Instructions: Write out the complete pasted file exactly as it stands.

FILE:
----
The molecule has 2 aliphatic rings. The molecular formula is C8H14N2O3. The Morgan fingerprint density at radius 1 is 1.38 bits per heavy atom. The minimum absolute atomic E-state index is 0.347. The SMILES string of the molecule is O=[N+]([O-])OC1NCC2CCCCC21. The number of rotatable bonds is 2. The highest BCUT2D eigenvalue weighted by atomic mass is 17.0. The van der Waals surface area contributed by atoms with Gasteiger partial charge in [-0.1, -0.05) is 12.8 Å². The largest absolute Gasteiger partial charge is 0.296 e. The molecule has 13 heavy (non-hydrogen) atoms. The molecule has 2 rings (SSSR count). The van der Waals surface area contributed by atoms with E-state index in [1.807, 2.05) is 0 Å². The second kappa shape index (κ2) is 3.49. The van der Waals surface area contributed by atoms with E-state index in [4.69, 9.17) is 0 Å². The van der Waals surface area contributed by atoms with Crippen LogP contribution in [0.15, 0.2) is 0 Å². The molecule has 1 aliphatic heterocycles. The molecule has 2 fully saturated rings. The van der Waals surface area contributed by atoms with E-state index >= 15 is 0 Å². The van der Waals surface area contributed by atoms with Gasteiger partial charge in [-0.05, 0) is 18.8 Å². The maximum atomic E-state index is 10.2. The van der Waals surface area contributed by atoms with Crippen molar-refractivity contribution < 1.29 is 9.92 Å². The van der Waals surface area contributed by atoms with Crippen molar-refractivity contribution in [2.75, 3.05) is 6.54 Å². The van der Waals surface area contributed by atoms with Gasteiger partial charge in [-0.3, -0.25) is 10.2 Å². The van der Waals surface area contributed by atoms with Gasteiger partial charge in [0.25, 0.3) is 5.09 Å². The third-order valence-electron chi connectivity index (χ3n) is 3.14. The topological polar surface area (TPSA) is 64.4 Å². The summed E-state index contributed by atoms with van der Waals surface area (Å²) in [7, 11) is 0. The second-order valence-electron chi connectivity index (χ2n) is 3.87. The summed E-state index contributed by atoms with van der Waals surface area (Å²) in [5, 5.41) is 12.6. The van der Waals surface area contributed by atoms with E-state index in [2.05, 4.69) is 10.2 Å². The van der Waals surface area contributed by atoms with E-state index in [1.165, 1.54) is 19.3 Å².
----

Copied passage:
The molecule has 2 aliphatic rings. The molecular formula is C8H14N2O3. The Morgan fingerprint density at radius 1 is 1.38 bits per heavy atom. The minimum absolute atomic E-state index is 0.347. The SMILES string of the molecule is O=[N+]([O-])OC1NCC2CCCCC21. The number of rotatable bonds is 2. The highest BCUT2D eigenvalue weighted by atomic mass is 17.0. The van der Waals surface area contributed by atoms with Gasteiger partial charge in [-0.1, -0.05) is 12.8 Å². The largest absolute Gasteiger partial charge is 0.296 e. The molecule has 13 heavy (non-hydrogen) atoms. The molecule has 2 rings (SSSR count). The van der Waals surface area contributed by atoms with E-state index in [1.807, 2.05) is 0 Å². The second kappa shape index (κ2) is 3.49. The van der Waals surface area contributed by atoms with E-state index in [4.69, 9.17) is 0 Å². The van der Waals surface area contributed by atoms with Crippen LogP contribution in [0.15, 0.2) is 0 Å². The molecule has 1 aliphatic heterocycles. The molecule has 2 fully saturated rings. The van der Waals surface area contributed by atoms with E-state index >= 15 is 0 Å². The van der Waals surface area contributed by atoms with Gasteiger partial charge in [-0.05, 0) is 18.8 Å². The maximum atomic E-state index is 10.2. The van der Waals surface area contributed by atoms with Crippen molar-refractivity contribution < 1.29 is 9.92 Å². The van der Waals surface area contributed by atoms with Crippen molar-refractivity contribution in [2.75, 3.05) is 6.54 Å². The van der Waals surface area contributed by atoms with Gasteiger partial charge in [-0.3, -0.25) is 10.2 Å². The van der Waals surface area contributed by atoms with Gasteiger partial charge in [0.25, 0.3) is 5.09 Å². The third-order valence-electron chi connectivity index (χ3n) is 3.14. The topological polar surface area (TPSA) is 64.4 Å². The summed E-state index contributed by atoms with van der Waals surface area (Å²) in [7, 11) is 0. The second-order valence-electron chi connectivity index (χ2n) is 3.87. The summed E-state index contributed by atoms with van der Waals surface area (Å²) in [5, 5.41) is 12.6. The van der Waals surface area contributed by atoms with E-state index in [2.05, 4.69) is 10.2 Å². The van der Waals surface area contributed by atoms with E-state index in [1.165, 1.54) is 19.3 Å².